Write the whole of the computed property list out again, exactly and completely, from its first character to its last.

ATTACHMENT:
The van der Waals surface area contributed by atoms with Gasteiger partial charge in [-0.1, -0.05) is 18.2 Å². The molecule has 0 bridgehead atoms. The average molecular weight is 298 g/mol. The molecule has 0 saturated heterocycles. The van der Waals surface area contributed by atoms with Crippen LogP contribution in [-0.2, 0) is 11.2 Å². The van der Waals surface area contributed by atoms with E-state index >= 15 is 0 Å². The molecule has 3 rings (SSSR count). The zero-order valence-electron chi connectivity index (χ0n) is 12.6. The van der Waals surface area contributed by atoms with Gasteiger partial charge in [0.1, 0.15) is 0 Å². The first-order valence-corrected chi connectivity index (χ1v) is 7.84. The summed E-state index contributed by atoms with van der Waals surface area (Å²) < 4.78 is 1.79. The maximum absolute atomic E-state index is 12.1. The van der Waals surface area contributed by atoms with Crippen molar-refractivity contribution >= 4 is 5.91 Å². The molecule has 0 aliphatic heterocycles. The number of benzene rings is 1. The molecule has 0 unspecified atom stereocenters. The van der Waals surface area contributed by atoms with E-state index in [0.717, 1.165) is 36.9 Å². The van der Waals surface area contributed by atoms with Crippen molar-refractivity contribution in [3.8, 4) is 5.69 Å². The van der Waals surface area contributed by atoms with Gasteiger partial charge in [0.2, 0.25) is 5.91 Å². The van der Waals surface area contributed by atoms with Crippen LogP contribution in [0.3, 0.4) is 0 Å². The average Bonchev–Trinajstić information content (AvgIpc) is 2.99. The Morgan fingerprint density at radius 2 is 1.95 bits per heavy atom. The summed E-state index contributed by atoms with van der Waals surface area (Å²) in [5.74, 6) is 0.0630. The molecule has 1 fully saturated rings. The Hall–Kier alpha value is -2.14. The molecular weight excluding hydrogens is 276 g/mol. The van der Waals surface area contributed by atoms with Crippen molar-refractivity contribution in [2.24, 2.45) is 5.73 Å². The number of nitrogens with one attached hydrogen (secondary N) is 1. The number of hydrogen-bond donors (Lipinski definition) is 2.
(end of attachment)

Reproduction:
The van der Waals surface area contributed by atoms with Gasteiger partial charge in [-0.1, -0.05) is 18.2 Å². The molecule has 0 bridgehead atoms. The average molecular weight is 298 g/mol. The molecule has 0 saturated heterocycles. The van der Waals surface area contributed by atoms with Crippen LogP contribution in [-0.2, 0) is 11.2 Å². The van der Waals surface area contributed by atoms with E-state index >= 15 is 0 Å². The molecule has 3 rings (SSSR count). The zero-order valence-electron chi connectivity index (χ0n) is 12.6. The van der Waals surface area contributed by atoms with Gasteiger partial charge in [0.1, 0.15) is 0 Å². The first-order valence-corrected chi connectivity index (χ1v) is 7.84. The summed E-state index contributed by atoms with van der Waals surface area (Å²) < 4.78 is 1.79. The maximum absolute atomic E-state index is 12.1. The van der Waals surface area contributed by atoms with Crippen molar-refractivity contribution >= 4 is 5.91 Å². The molecule has 0 aliphatic heterocycles. The number of benzene rings is 1. The molecule has 0 unspecified atom stereocenters. The van der Waals surface area contributed by atoms with E-state index in [0.717, 1.165) is 36.9 Å². The van der Waals surface area contributed by atoms with Crippen molar-refractivity contribution in [3.8, 4) is 5.69 Å². The van der Waals surface area contributed by atoms with Gasteiger partial charge in [0.2, 0.25) is 5.91 Å². The van der Waals surface area contributed by atoms with Crippen LogP contribution in [0.3, 0.4) is 0 Å². The average Bonchev–Trinajstić information content (AvgIpc) is 2.99. The Morgan fingerprint density at radius 2 is 1.95 bits per heavy atom. The summed E-state index contributed by atoms with van der Waals surface area (Å²) in [5.74, 6) is 0.0630. The molecule has 1 fully saturated rings. The Hall–Kier alpha value is -2.14. The molecular weight excluding hydrogens is 276 g/mol. The van der Waals surface area contributed by atoms with Crippen molar-refractivity contribution in [2.24, 2.45) is 5.73 Å². The number of nitrogens with one attached hydrogen (secondary N) is 1. The number of hydrogen-bond donors (Lipinski definition) is 2.